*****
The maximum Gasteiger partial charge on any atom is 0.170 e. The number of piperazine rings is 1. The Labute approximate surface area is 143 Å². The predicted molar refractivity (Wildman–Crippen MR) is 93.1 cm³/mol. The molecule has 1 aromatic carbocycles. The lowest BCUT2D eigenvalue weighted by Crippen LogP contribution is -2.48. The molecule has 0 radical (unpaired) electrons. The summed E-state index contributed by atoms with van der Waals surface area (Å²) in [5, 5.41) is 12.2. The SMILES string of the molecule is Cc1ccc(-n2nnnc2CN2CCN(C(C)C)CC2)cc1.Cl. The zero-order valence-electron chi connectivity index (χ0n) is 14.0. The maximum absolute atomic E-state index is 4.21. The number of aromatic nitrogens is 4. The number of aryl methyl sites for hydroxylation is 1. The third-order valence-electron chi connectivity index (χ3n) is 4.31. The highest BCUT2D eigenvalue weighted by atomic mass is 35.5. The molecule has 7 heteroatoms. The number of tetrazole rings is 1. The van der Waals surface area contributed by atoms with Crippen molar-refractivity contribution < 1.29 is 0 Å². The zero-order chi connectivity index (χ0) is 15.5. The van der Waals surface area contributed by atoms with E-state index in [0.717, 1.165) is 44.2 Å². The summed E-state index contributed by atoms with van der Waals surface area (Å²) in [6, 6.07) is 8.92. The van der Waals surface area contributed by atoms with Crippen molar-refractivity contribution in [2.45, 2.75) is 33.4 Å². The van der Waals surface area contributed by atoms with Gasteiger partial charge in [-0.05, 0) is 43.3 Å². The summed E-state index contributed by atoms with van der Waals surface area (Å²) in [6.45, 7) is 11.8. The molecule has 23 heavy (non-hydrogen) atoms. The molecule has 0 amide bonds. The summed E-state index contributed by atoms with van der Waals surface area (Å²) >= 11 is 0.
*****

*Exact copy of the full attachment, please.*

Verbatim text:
The maximum Gasteiger partial charge on any atom is 0.170 e. The number of piperazine rings is 1. The Labute approximate surface area is 143 Å². The predicted molar refractivity (Wildman–Crippen MR) is 93.1 cm³/mol. The molecule has 1 aromatic carbocycles. The lowest BCUT2D eigenvalue weighted by Crippen LogP contribution is -2.48. The molecule has 0 radical (unpaired) electrons. The summed E-state index contributed by atoms with van der Waals surface area (Å²) in [5, 5.41) is 12.2. The SMILES string of the molecule is Cc1ccc(-n2nnnc2CN2CCN(C(C)C)CC2)cc1.Cl. The zero-order valence-electron chi connectivity index (χ0n) is 14.0. The maximum absolute atomic E-state index is 4.21. The number of aromatic nitrogens is 4. The number of aryl methyl sites for hydroxylation is 1. The third-order valence-electron chi connectivity index (χ3n) is 4.31. The highest BCUT2D eigenvalue weighted by atomic mass is 35.5. The molecule has 7 heteroatoms. The number of tetrazole rings is 1. The van der Waals surface area contributed by atoms with Crippen molar-refractivity contribution < 1.29 is 0 Å². The zero-order chi connectivity index (χ0) is 15.5. The van der Waals surface area contributed by atoms with E-state index in [0.717, 1.165) is 44.2 Å². The summed E-state index contributed by atoms with van der Waals surface area (Å²) in [6, 6.07) is 8.92. The van der Waals surface area contributed by atoms with Crippen molar-refractivity contribution in [2.45, 2.75) is 33.4 Å². The van der Waals surface area contributed by atoms with Gasteiger partial charge in [-0.05, 0) is 43.3 Å². The summed E-state index contributed by atoms with van der Waals surface area (Å²) in [6.45, 7) is 11.8. The molecule has 23 heavy (non-hydrogen) atoms. The molecule has 0 amide bonds. The summed E-state index contributed by atoms with van der Waals surface area (Å²) >= 11 is 0.